University of Sussex
Fialho, Renata.pdf (2.59 MB)

Neuropsychiatric manifestations of hepatitis C treatment in HIV/HCV co-infection

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posted on 2023-06-09, 08:50 authored by Renata Fialho
Hepatitis C (HCV) infection is associated with high rates of mortality and morbidity. Interferon alpha based treatment for HCV offers a good rate of viral clearance, however the associated neuropsychiatric side effects increase the risk of treatment interruption and disease progression. The HIV/HCV coinfection is of particular interest due to association with higher rates of HCV treatment side effects and earlier treatment discontinuation when compared with HCV mono-infection. Therefore, the aim of the thesis was to further explore the effect of coinfection on mood and cognition and how HCV interferon based treatment influences neuropsychiatric side effects in mono and co-infected samples. Firstly a meta-analysis was performed to explore cognitive impairment and depression in HIV HCV co-infection. The results suggested that there was consistent literature indicating that the coinfected group were more cognitively impaired and more likely to be depressed than the HCV and HIV monoinfected groups. Secondly empirical studies were conducted to analyse the profile of depression during interferon-based treatment, and explore potential risk factors, such as gender and immune profile. Co-infected patients appeared less vulnerable to the emergence of depressive symptoms during HCV treatment than HCV mono-infected patients. Additionally, neither female gender nor immune response were associated with increased vulnerability to depression. Finally, a longitudinal study investigating cognitive performance during interferon-based treatment was conducted. A significant effect of treatment on information processing speed level of executive function was observed. Overall the research reported in this thesis further clarifies the nature of interferon induced depression and cognitive effects differences between mono and coinfected groups. Having identified a neurovegetative symptom profile and speed of processing impairment of executive function during HCV treatment, the discussion considers the potential of targeted interventions via psychotropic medication and cognitive interventions to minimise the impact of these treatment effects and optimise outcomes in this clinical group.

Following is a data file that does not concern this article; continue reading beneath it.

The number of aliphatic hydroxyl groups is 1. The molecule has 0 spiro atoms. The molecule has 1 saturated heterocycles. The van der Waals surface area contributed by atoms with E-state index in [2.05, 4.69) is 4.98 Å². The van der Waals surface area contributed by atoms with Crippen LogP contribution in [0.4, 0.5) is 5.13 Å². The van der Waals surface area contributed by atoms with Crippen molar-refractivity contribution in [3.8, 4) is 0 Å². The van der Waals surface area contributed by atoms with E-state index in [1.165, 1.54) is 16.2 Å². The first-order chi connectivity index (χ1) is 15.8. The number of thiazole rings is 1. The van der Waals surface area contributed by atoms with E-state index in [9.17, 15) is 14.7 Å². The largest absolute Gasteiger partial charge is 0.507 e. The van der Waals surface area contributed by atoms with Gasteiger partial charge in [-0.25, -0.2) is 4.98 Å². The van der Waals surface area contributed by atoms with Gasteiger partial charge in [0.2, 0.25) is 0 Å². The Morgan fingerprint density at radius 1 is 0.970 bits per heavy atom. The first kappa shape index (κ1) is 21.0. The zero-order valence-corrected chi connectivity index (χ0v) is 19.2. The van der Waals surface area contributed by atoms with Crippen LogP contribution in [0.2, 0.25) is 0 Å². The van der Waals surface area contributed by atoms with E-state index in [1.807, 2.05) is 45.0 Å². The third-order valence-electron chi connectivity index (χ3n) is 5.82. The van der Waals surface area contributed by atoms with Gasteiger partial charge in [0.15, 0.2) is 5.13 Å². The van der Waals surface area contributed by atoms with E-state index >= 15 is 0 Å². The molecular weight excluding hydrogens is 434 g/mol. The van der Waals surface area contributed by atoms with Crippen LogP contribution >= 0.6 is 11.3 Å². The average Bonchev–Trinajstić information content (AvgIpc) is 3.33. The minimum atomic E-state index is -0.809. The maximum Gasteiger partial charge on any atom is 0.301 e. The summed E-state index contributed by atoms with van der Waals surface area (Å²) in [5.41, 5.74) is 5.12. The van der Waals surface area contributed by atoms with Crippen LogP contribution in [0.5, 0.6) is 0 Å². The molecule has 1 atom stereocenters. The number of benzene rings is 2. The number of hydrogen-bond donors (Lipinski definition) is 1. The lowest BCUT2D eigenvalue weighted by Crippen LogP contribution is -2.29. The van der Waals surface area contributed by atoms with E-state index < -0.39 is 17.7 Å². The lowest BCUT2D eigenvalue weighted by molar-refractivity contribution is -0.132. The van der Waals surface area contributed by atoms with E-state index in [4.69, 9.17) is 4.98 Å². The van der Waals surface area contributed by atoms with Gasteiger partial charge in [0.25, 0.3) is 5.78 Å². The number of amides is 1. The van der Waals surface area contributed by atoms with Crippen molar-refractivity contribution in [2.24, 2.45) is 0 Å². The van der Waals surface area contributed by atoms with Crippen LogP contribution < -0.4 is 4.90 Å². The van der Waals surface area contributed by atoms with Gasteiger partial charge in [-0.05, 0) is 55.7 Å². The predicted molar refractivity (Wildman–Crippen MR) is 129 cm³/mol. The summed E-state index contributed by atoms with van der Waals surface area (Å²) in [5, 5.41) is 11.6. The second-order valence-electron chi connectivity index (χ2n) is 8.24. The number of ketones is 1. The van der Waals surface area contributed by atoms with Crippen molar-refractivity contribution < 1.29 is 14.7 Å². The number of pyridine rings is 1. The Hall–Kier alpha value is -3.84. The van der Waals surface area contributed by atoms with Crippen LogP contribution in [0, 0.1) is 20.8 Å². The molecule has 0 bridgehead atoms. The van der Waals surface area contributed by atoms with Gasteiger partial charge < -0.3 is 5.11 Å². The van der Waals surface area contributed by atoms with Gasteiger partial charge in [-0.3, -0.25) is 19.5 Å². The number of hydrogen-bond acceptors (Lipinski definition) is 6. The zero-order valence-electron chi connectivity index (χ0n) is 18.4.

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University of Sussex

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